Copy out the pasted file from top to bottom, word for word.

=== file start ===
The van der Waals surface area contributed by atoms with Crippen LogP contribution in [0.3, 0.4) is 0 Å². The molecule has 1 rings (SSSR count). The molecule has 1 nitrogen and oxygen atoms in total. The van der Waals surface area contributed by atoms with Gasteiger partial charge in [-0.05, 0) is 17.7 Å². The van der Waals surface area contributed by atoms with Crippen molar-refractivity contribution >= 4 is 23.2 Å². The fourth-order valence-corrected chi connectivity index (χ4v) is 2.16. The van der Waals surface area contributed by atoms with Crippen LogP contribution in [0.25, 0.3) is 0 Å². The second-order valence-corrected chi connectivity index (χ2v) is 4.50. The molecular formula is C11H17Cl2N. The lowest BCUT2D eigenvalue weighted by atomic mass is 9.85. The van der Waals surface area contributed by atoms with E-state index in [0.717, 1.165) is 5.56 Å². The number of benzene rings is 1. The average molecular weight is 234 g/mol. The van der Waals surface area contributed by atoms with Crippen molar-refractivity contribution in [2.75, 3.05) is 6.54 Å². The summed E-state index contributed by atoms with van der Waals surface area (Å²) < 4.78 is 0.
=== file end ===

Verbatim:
The van der Waals surface area contributed by atoms with Crippen LogP contribution in [0.3, 0.4) is 0 Å². The molecule has 1 rings (SSSR count). The molecule has 1 nitrogen and oxygen atoms in total. The van der Waals surface area contributed by atoms with Gasteiger partial charge in [-0.05, 0) is 17.7 Å². The van der Waals surface area contributed by atoms with Crippen molar-refractivity contribution >= 4 is 23.2 Å². The fourth-order valence-corrected chi connectivity index (χ4v) is 2.16. The van der Waals surface area contributed by atoms with Crippen LogP contribution in [0.25, 0.3) is 0 Å². The second-order valence-corrected chi connectivity index (χ2v) is 4.50. The molecular formula is C11H17Cl2N. The lowest BCUT2D eigenvalue weighted by atomic mass is 9.85. The van der Waals surface area contributed by atoms with E-state index in [0.717, 1.165) is 5.56 Å². The number of benzene rings is 1. The average molecular weight is 234 g/mol. The van der Waals surface area contributed by atoms with Crippen molar-refractivity contribution in [2.75, 3.05) is 6.54 Å². The summed E-state index contributed by atoms with van der Waals surface area (Å²) < 4.78 is 0.